Macho Hymnody

Jimmy Mac sent this link for top ten macho hymns for men, from Sorted, a Brit faith magazine for men.

1. Onward Christian Soldiers
2. And Can it Be
3. Guide Me O Thy Great Redeemer (a real man would substitute Jehovah! For Redeemer, though)
4. All People That On Earth Do Dwell
5. Be Thou My Vision
6. How Great Thou Art
7. Amazing Grace
8. In Christ Alone
9. Eternal Father, Strong to Save (aka The Navy Hymn)
10. Our God Reigns

No plainsong, no GIA/OCP. #5 and #6 kind of surprise me.

About catholicsensibility

Todd lives in the Pacific Northwest, serving a Catholic parish as a lay minister.
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5 Responses to Macho Hymnody

  1. Martin Barry says:

    When I’m not directing a cathedral choir, I have a share in directing a choir inside a men’s prison somewhere in the UK. The repertoire is a mix of sacred and secular, and I guess it mainly qualifies as ‘macho’ – there are things I know the choir members will take to, and other things that just won’t. I can testify to the popularity of 3 and 7 on the list, but on the other hand, the one time we tried 4, nobody seemed to like it.

    The others we haven’t tried, so I can guess I can conduct a controlled experiment and report back. ;-)

    Macho doesn’t necessarily mean solemn – other favourites in the ‘sacred’ repertoire are Darlene Zschech’s Shout to the Lord and a whole raft of spirituals, the most popular of which is Over my head I hear music in the air. Sometimes it’s a surprise what does and doesn’t seem to appeal.

  2. Jimmy Mac says:

    I was shocked … shocked, I say! …. that there isn’t one Marian hymn in the whole bunch.

  3. Liam says:

    I find this unsurprising in the least. Traditional hymnody within the Anglican-Methodist traditional hymnody has had a dominance in the UK, while there is no such dominant tradition in the US, and as a result contemporary hymnody has made greater inroads in the US than in the US as best I can nearly tell. We may share a common tongue, but the US has way more Lutherans, Moravians, peace churches Southern Baptists, non-denominational churches, Mormons, et et. – we are not only a Christ-haunted nation (to borrow Flannery O’Connor’s description of the American South), but a church-haunted nation. England, Wales and Scotland have established churches and Everyone Else.

  4. Interesting – cause “And can it be” was one of the favorite hymns of one of my roommates (female) in grad school and I personally love “Be Thou My Vision” and have never particularly thought of it as masculine or feminine per se.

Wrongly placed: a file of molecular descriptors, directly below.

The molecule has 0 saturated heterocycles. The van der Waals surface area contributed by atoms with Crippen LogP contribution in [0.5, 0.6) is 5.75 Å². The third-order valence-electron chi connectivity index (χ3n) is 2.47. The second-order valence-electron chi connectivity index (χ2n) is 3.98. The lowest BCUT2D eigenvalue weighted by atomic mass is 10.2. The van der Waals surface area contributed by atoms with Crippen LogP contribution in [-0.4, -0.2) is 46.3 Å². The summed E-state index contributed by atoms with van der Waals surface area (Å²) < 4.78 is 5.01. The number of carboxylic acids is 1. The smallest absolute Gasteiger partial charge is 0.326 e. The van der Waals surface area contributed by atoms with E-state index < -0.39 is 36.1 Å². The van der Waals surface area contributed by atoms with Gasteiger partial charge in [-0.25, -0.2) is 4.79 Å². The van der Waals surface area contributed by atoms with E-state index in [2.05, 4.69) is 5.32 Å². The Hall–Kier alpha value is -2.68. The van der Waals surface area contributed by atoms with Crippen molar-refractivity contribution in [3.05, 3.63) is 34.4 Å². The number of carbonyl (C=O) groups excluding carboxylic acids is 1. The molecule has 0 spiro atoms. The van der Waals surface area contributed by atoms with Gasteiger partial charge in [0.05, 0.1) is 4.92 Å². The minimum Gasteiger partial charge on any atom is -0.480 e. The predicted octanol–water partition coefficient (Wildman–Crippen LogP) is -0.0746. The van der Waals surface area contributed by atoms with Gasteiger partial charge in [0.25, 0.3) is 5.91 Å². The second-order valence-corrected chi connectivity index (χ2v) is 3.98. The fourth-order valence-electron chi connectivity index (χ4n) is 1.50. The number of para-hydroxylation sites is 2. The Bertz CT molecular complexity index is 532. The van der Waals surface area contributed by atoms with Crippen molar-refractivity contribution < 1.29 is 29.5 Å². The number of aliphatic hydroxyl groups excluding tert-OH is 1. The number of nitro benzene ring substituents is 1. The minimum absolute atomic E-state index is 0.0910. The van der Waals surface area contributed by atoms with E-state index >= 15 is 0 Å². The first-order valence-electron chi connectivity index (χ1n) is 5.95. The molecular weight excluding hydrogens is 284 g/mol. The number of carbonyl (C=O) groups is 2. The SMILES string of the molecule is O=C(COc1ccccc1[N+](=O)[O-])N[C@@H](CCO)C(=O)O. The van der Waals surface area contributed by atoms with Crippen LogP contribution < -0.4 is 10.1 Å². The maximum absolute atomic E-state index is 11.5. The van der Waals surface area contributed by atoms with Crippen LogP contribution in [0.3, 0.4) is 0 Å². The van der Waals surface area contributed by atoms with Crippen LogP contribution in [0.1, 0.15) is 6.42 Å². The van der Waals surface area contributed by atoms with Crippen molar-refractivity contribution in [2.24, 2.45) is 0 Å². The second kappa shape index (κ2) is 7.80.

It just always seemed personal. You know “Heart of my own heart” and all that.

  5. Liam says:

    I particularly like Be Thou My Vision to the alternative tune (Desrocquettes) that became familiar through the Pius X Hymnal, by J.H. Desrocquettes, in 1953. Ted Marier composed a lovely alternative SATB choral setting to match that tune.

    At St Paul’s in Cambridge, that setting is bookended with another chestnut: Spirit Seeking Light and Beauty (tune: Domnach Trionide, 8787D (trochaic), also popularized in the Piux X Hymnal; today more commonly known with the text, Those Who Love and Those Who Labor). The text is public domain, and was written by Sr Janet Stuart (d. 1914):

    Spirit seeking light and beauty,
    Heart that longest for thy rest,
    Soul that asketh understanding,
    Only thus can ye be blest.
    Thro’ the vastness of creation
    Tho’ your restless thought may roam,
    God is all that you can long for,
    God is all his creatures home.

    Taste and see him, feel and hear him,
    Hope and grasp his unseen hand;
    Tho’ the darkness seem to hide him,
    Faith and love can understand.
    God, who lovest all thy creatures,
    All our hearts are known to thee;
    Lead us thro’ the land of shadows
    To thy blest eternity.

    To this, Ted Marier inserted a choral middle verse (same tune, different counterpoint) with a text from the Meissen Breviary as translated by the ubiquitous JM Neale in the 19th century:

    Jesus, we thy name adoring,
    Long to see thee as thou art,
    And thy clemency imploring,
    Hold it closely in our heart.
    That, hereafter, upward soaring,
    We in heav’n may have a part:
    Jesus, we thy name adoring,
    Long to see thee as thou art.

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